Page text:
Arbitration agreements have been sneaking their way into all sorts of contracts, from employment contracts to loan agreements. Originally intended to allow businesses or parties to settle complex disputes between themselves more efficiently, many companies have perverted their use so that they can require arbitration whenever anyone at all has a dispute with them, even individual employees or consumers over relatively small amounts of money or in situations where courts are much better suited to resolve the disputes. The Courts honor freedom of contract principles and allow for enforcement of arbitration agreements so businesses are using them frequently.
Arbitration agreements can have a number of drawbacks for plaintiffs. The first is that they don’t allow class actions, which means individuals with small claims against a company have no way of combining their claims with other people to create one lawsuit large enough to justify the expenses associated with filing a legal complaint.
Arbitration is also private. They are heard and ruled by for-profit companies, not objective judges or juries. Companies that pay for the arbitration, or bring a lot of business to a single arbitrator, are more likely to get a favorable ruling from that arbitrator. There are arbitrators known for their objectivity and fairness, but some corporations retain the right to choose the arbitrator, and when they have the opportunity to choose between one they have a relationship with and one whose ruling may be unpredictable, the company has little motivation to choose the unbiased arbitrator.
Unlike court trials, there is no written decision by the judge and little or no opportunity to appeal the decision. Both parties have to accept the decision, even though they never get an explanation for how the arbitrator came to that conclusion.
Any time a company faces a lawsuit, it’s public knowledge. It’s fairly easy to see how many times an individual or company has been sued, but because arbitration is handled by various private companies, and not the public court system, there is no way of knowing how many times a company has had to defend against a certain claim in arbitration.
Although most people think it’s absurd to uphold arbitration agreements when many of the people signing them didn’t realize what they were giving up, the law makes all contracts binding upon signing.
This is as true for nursing homes as it is for any other industry, but one lawsuit may change all that.
Scott Barrow tried to sue Brandon Woods, the nursing home his 100-year-old mother was staying in when she was found strangled and suffocated with a plastic bag over her head. A police investigation found that Elizabeth Barrow’s 97-year-old roommate, Laura Lundquist, was responsible for the murder.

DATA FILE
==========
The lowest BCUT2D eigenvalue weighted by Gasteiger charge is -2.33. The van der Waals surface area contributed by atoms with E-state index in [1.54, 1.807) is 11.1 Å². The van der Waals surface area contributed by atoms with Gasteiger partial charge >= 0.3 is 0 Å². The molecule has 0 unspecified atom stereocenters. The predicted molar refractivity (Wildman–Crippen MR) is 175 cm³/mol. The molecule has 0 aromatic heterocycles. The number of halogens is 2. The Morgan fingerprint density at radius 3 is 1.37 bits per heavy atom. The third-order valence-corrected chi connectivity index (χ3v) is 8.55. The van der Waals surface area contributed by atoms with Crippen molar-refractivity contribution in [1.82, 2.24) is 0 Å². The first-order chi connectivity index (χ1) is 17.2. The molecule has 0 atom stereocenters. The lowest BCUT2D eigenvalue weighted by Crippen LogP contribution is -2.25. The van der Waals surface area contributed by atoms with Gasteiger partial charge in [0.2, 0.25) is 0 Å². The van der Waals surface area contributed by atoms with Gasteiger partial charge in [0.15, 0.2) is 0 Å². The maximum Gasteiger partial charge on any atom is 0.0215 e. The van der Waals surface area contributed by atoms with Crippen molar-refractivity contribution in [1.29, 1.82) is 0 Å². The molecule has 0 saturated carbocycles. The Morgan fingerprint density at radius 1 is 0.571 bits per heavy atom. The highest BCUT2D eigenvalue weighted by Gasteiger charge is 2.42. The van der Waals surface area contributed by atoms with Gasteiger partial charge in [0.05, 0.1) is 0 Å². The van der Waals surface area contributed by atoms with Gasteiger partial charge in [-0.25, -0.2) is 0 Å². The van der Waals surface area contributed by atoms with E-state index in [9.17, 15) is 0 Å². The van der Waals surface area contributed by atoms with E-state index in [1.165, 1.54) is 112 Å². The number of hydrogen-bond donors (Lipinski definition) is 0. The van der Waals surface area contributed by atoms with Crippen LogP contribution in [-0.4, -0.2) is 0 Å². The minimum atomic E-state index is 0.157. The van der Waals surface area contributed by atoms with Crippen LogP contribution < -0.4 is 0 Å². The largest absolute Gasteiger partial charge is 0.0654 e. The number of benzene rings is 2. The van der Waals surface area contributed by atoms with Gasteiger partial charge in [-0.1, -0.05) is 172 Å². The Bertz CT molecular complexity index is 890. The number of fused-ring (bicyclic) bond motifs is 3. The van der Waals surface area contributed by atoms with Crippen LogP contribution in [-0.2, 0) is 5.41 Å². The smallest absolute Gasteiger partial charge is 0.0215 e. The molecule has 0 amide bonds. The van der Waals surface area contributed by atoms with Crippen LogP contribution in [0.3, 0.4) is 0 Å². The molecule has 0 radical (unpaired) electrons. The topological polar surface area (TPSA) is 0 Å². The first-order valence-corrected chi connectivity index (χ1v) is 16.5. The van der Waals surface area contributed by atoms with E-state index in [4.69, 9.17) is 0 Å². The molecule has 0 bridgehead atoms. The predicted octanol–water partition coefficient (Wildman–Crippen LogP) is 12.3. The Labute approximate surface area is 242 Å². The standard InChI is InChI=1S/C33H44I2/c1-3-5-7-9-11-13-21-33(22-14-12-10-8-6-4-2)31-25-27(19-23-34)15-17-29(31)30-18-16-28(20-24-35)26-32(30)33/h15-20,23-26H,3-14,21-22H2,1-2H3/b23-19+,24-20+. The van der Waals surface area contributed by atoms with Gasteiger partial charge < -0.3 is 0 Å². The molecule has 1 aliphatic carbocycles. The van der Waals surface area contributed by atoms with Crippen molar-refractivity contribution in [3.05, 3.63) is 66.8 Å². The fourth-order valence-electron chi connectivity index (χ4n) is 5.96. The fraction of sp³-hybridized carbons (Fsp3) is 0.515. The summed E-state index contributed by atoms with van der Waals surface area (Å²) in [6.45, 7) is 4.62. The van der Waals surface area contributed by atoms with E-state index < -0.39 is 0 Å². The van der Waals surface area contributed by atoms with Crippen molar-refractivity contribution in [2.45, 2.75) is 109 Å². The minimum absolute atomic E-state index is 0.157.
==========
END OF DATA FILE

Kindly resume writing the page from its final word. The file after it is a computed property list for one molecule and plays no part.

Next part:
Because of her age and the fact that she struggled with dementia, delusions, anxiety, depression, and paranoia, Lundquist was deemed unfit for trial and committed to a state hospital.
Six years after the murder, Barrow is still trying to hold the nursing home accountable for his mother’s death. Months before the murder, employees of the nursing home had noted in Lundquist’s patient files that she was at risk for harming herself or someone else.
Because of the arbitration agreement he signed when his mother was admitted to the nursing home, Barrow’s dispute was sent to arbitration. The arbitrator ruled in favor of the nursing home with nothing more than a check next to the nursing home’s name.
Barrow is still fighting to bring the nursing home to justice on his mother’s behalf. When he signed the contract upon her admittance, Mrs. Barrow gave her son the power to make healthcare decisions for her, but she did not give him the power of attorney. Mr. Barrow’s attorneys have been arguing that this distinction invalidates the arbitration agreement Mr. Barrow signed with Brandon Woods.
If Barrow is successful in getting his arbitration agreement with Brandon Woods overturned, it could change the nature of arbitration agreements for nursing homes all over the country.Our Chicago autofraud lawyers near Naperville, Oak Brook and Wheaton bring individual and class actions suits for defective cars with common design defects and auto dealer fraud and other car dealer scams such as selling rebuilt wrecks as certified used cars or misrepresenting a car as being in good condition when it is rebuilt wreck or had the odometer rolled back. We also see cases where new car dealers conceal that the car has been in accident while in their possession or used car dealers who put duck tape in back of the check engine light to conceal serious engine or emission problems. Super Lawyers has selected our DuPage, Kane, Kendall, Lake, Will and Cook County Illinois auto-fraud, car dealer fraud and lemon law lawyers as among the top 5% in Illinois. We only collect our fee if we win or settle your case. For a free consultation call our Chicago class action lawyers at our toll free number (833) 306-4933 or contact us on the web by clicking here.